Three Trends Driving Digital Innovation in Cold Chain
Without a fortified cold chain, pharmaceutical breakthroughs such as immunotherapies, mRNA vaccines, and personalized medicine would have no pathway to the patient. As clinical research has evolved to commercialize sophisticated discoveries, digital technology has also advanced. The COVID pandemic likely helped accelerate the deployment and adoption of patient-centric digital enablement for greater connectivity to the medical ecosystem.
In terms of the larger supply chain picture, digital innovation has emerged capable of monitoring, logging, and signaling status and condition of cold chain therapies during distribution. Lightweight, integrated IoT devices essentially act as another line of defense against a damaging temperature excursion during transit. By investing in smart packaging, pharmaceutical manufacturers and distributors have 100% confidence that prescription medicine is safe to take. At any sign of an excursion, the package can communicate that status change to stakeholders so corrective action can be taken.
Beyond the COVID pandemic and better, faster, smaller IoT enabled devices, what are other factors leading to this innovation along the cold chain?
- New distribution models. As COVID ushered in long overdue adoption of telehealth with aligned payment models, new opportunities to engage directly with patients have formed. As such, traditional hub-and-spoke models have been disrupted. With cold chain therapies in particular, delivering direct to patient eliminates additional stops and handoffs, removing more points of potential failure. Digitally enabled packaging tells the patient in certain terms if the medication’s temperature was preserved, and the contents are safe whether it was in transit for 24 or 72 hours.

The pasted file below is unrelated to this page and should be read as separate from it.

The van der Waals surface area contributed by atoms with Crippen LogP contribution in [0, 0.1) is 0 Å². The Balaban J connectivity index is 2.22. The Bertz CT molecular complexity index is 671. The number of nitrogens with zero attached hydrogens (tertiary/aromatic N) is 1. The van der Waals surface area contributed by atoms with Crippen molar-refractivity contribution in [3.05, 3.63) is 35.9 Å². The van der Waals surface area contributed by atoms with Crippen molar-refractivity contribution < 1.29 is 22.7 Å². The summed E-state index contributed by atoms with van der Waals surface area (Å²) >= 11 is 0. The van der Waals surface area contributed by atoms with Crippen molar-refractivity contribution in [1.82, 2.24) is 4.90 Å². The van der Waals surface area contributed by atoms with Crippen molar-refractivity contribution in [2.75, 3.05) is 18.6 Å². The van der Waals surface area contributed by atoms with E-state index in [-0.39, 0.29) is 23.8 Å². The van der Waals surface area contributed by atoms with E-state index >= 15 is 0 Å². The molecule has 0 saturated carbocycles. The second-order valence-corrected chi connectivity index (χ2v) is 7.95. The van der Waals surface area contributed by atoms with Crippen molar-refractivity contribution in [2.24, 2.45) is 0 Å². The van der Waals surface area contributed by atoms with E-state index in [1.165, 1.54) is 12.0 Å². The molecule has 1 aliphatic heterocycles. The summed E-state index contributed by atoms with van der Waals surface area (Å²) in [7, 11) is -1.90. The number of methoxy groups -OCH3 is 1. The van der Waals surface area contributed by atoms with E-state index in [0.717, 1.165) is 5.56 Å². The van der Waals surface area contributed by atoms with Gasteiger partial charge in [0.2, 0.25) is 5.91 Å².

- Consumer expectations. These go hand in hand with new distribution models. Following two years of on-again/off-again social distancing requirements, consumers, aka patients, have acclimated to arms-length transactions. With greater online activity, consumers have become accustomed to detailed insights and alerts around the status of their goods. More, a recent study (LINK) found that 40% of patients relying on prescription therapies worry about illness and death from ineffective, contaminated, counterfeit, expired, or improperly labeled or stored products. When it comes to a medicine that can cost hundreds or thousands of dollars, not to mention the potential to vastly improve a person’s quality of life, there is an implicit expectation that the package is handled with appropriate safeguards.
- Climate change concerns. Believe it or not, there is a correlation between investing in IoT tracking and tracing technology and measurably reducing environmental impact. When deployed in real-time, digital enablers help confirm product condition which leads to patient or caregiver confidence. Applying this data to ESG programs can also give a baseline for future carbon reduction efforts. For example, if signals collected from overnight shipments indicate that the thermal packaging routinely has 24 hours of passive thermal performance left, this is an opportunity to extend duration to lessen both cost and carbon emissions.
As for how the retrieval of physical devices is managed to extend the usable lifespan of devices, this is where reusable packaging with mature reverse logistics is ideally positioned. This approach also allows distributing entities to amortize the cost of integrated technology over many patient journeys.